HAHF-Truths, HAHF-Measures, Full Price (Part 3)

Complaining of the impacts of free-roaming cats on wildlife and the environment, along with a range of public health threats, dozens of veterinarians in Hillsborough County, Florida, have banded together to fight TNR. Evidence suggests, however, that their real concern has nothing to do with the community, native wildlife, or, indeed, with cats. What the Hillsborough Animal Health Foundation is most interested in protecting, it seems, is the business interests of its members.

In Part 3 of this five-part series, I discuss some of the science surrounding Toxoplasma gondii, and challenge HAHF’s claim that TNR increases the exposure risk for toxoplasmosis.

Cats and Toxoplasma gondii
As recently as last week, the Hillsborough Animal Health Foundation was insisting that cats are the only source of Toxoplasma gondii—essentially that without cats, there’s no toxoplasmosis. It looks like they’ve done some editing in the past few days, and the particular statement I’m recalling has been removed.

In any case, it’s not quite that simple.

It’s true that cats are the only known definitive host—the T. gondii parasite reproduces in the small intestines of an infected cat and, in some cases,* oocycts are then passed in the cat’s feces. “Shedding oocysts” typically occurs only once in a cat’s lifetime, and lasts only about a week. [1]

These oocysts—“a hardy, thick-walled spore able to survive for lengthy periods outside a host”—are initially non-infective, but become “infectious outside the cat within 1–5 days depending upon aeration and temperature.” [2] Although congenital transmission of T. gondii can occur in cats, it’s rare. “Most cats become infected with T. gondii post-natally, by ingesting either infected tissues or sporulated [infectious] oocysts.” [1]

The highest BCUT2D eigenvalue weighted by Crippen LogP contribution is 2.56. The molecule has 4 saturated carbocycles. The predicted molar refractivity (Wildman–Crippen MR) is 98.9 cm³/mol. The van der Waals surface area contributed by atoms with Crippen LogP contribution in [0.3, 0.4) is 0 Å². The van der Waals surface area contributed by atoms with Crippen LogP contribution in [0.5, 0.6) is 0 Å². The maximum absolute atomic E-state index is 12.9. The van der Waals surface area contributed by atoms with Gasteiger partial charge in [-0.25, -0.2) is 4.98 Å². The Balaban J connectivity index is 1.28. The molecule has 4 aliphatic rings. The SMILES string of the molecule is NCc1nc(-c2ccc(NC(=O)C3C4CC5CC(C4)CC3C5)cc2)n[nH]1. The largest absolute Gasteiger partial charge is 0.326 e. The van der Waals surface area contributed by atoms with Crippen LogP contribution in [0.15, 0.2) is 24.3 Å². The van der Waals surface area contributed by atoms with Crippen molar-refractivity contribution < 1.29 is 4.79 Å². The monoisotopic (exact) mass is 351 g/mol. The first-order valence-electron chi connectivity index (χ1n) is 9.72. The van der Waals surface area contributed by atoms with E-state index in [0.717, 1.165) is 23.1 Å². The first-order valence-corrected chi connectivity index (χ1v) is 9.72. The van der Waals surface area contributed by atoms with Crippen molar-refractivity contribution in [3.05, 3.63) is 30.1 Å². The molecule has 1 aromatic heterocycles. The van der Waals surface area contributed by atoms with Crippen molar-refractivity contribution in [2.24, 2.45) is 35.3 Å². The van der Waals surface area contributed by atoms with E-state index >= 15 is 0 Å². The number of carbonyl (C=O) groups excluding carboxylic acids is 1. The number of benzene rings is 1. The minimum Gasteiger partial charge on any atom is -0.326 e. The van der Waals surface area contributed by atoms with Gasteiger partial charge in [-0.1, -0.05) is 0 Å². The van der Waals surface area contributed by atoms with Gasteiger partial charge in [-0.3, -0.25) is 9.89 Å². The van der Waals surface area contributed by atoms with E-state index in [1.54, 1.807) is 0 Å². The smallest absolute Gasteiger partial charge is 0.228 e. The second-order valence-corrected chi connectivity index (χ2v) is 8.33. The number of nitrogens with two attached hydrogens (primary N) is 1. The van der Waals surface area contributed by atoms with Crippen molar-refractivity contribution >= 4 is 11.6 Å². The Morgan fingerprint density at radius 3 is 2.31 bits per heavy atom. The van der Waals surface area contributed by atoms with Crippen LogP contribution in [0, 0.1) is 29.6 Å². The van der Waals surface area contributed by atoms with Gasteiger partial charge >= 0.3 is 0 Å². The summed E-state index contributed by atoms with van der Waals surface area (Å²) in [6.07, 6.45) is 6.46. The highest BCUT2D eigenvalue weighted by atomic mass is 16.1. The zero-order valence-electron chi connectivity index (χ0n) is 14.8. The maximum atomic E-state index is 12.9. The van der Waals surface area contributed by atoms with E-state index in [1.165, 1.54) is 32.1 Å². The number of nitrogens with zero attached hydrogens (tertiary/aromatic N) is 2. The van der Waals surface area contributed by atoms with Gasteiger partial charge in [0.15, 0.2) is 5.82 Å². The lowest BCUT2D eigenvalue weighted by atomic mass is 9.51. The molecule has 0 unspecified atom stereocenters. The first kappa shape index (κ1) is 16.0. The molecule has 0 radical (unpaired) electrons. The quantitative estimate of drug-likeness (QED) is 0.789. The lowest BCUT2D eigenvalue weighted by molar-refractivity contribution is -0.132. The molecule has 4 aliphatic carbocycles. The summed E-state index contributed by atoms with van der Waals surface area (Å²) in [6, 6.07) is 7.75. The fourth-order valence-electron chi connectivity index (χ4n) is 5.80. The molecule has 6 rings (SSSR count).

Wild felids (e.g., bobcats, cougars, etc.) also shed oocysts—a well-known fact HAHF fails to acknowledge. A study published earlier this year found that pumas (75 percent) and bobcats (43 percent) “had substantially higher exposure rates to T. gondii… compared to domestic cats” (just 1 percent). [3]

Although only about 100 Florida panthers remain in the state, Florida’s bobcat population was estimated to be 303,338 in 2009. [4] (While HAHF is concerned that “domesticated cats can spread Feline Leukemia to the Florida Panther, one of our most endangered species,” they fail to acknowledge this cat’s probable role in T. gondii transmission.)

Other animals (humans included) also become infected by ingesting either infected tissue or infectious oocysts, as indicated in the diagram below (from [2]).

Contrary to what HAHF implies, the role of the intermediate host can be considerable in T. gondii transmission. “Wildlife carcasses left unattended and viscera from game animals,” for example, “are a source of infection for free-ranging domestic cats and for other wild felids.”

“Millions of deer and bears are hunted annually in the USA and there are many thousands of bobcats and cougars that may have access to these carcasses. A single felid can excrete millions of oocysts and thus can rapidly contaminate the environment which may lead to infections in many other hosts.” [5]

In some contexts, the role of cats is almost non-existent. Studies have documented extensive infection among, for example, arctic foxes, Svalbard reindeer, sibling voles, walruses, kittiwakes, barnacle geese, and glaucous gulls in the Arctic, “an ecosystem with very few cats.” [6] And researchers studying T. gondii infection in polar bears concluded: “It would… be inconceivable to assume that the few cats would play a major role in the epidemiology of T. gondii in the vast high Arctic.” [7]

And while congenital transmission in cats is uncommon, the opposite has been demonstrated in a “wild population of mice,” where high levels (75 percent) were observed—prompting researchers to conclude “that this phenomenon might be more widespread than previously thought.” [8] Infections in sheep also point to congenital transmission, which “may be more important than previously considered.” [9]

So, although felids are the only known definitive hosts, it’s not difficult to imagine a very active life cycle continuing without the “participation” of domestic cats.

Toxoplasmosis in Florida
In a recent e-mail exchange, Don Thompson, HAHF’s executive director, described toxoplasmosis as “our real concern!”

“While rabies is easily understood… toxo is far scarier… THAT parasite is why we are worried!”